Pakistan lived up to its image of being unpredictable on Wednesday with a simple yet remarkable run-chase against England in the first semi-final of the ICC Champions trophy. It was a victory unexpected from a side whose only strength in recent times has been its bowling.
With their openers hammering English bowlers all over the ground to master a comprehensive run-chase, it was a different Pakistan in Cardiff. After demolishing England's batting line up, the Pakistani side, not even for a single moment, looked out of the game. It was complete domination with bat and ball.
Unbeaten throughout the tournament, England hardly made an impression of a side oozing confidence, character and skill like the previous games. But how did Pakistan accomplish that?
The ouster of Pakistan's speed gun Mohammad Amir from the match was deemed as a welcome sign for English batsmen. But they didn't know what was coming - his replacement, debutant Rumman Raees, not only held the other end for Junaid Khan but was also the first to strike when he sent back Alex Hales to the pavilion in the sixth over.
Managing a decent score of 80 runs in 16 overs, England's openers started off well, apart from some close LBW calls in the initial exchanges. However, the game began to turn when Hassan Ali struck in his first over by getting the wicket of Jonny Bairstow.
But the actual collapse started with the third wicket - the loss of Joe Root at 128. Complimented by some tight and intelligent bowling by Junaid Khan and Shadab Khan in the middle overs, the rest of the English side managed to put only 83 runs on board after Root fell - inexplicable.
Clinching three important wickets - Bairstow, Eoin Morgan and Ben Stokes - it was Ali's spectacular bowling performance that helped Pakistan to never let off pressure. Being the leading wicket-taker in the tournament, Ali has continuously come to the rescue of his side, particularly in breaking partnerships. And when it mattered most, he delivered, yet again.
Fakhar Zaman - the audacious opener
During this entire tournament, Pakistani openers have more or less given decent starts to the team. But unlike his partner Azhar Ali, newcomer Fakhar Zaman, likes to take on the bowlers in the early overs of the game. He's a more calculated version of Shahid Afridi.
With a strike rate of 117, Zaman has already scored two consecutive fifties this tournament. He likes to play his shots and has been devastating against the short-ball. Zaman scored 57 off 58 balls against England, a knock which included seven fours and one six. That's 34 runs just from boundaries.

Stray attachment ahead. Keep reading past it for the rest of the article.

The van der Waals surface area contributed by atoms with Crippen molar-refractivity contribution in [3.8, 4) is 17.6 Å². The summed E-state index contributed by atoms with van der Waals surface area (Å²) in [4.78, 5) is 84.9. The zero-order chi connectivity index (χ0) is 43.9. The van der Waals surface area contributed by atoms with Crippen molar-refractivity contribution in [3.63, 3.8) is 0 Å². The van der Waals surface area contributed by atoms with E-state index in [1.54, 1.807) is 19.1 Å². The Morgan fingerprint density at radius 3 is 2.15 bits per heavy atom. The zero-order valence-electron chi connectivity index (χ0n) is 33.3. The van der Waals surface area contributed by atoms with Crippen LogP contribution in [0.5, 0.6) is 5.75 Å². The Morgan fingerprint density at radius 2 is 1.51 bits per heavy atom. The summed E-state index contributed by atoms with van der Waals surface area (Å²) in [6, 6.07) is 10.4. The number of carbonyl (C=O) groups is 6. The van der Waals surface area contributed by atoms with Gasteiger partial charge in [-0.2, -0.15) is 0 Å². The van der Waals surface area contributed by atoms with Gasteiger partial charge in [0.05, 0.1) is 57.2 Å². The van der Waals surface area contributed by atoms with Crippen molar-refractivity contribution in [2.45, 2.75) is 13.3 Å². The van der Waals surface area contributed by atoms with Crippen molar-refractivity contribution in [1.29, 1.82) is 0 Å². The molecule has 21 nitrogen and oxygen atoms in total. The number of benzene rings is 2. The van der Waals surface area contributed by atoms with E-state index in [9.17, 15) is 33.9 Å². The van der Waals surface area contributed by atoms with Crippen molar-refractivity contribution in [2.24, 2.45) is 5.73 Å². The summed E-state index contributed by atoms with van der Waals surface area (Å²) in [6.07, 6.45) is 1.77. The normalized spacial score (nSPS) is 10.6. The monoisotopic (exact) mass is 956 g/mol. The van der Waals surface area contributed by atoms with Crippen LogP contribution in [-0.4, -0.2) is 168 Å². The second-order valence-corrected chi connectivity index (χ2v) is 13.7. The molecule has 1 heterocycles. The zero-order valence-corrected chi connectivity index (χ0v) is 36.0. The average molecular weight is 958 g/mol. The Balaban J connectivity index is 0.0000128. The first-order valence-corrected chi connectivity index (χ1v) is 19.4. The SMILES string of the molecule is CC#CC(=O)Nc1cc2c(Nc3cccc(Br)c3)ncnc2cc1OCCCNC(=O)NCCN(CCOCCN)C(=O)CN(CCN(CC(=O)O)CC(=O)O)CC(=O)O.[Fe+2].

While Azhar Ali played his measured game at the other end, Zaman consistently ensured that the the new ball was smashed around. His strategy to never let a bowler settle paid off, forcing Morgan to look for alternative bowling options. The opening pair managed to strike a partnership of 118 runs for the first wicket. By this time, it was safe to say that Pakistan were already winners.
The middle order finds its strength
Pakistan have been hounded by two problems so far - terrible fielding, and the collapse of the middle order. We saw it against India and to some extent against South Africa. It was pretty evident in the jaw-dropping collapse against Sri Lanka as well. But on Wednesday, not only did the Pakistan's middle order look solid, it also managed to absorb the pressure of falling wickets. The fielding however, was still quite bad, and something they need to sharpen before the final.
After Zaman's dismissal, Azhar Ali and Babar Azam managed a partnership of 55 runs to inch closer to victory. When Hafeez came in to bat, Pakistan were 173/2, but he along with Azam managed to take them home pretty easily. This was unlike previous games when Pakistani captain Sarfraz Ahmed had to come to the rescue.
Chasing a small target, Hafeez looked beyond natural. He scored 31 quick runs at a strike rate of 147. On the other hand, promising young batsman Azam managed to get out of the jinx of early dismissals. Both Hafeez and Azam remained unbeaten.
In England's defeat, Pakistan has regained its strength and confidence. The win is a testimony of their unpredictable nature. And whosoever they face in the finals, shouldn't forget that.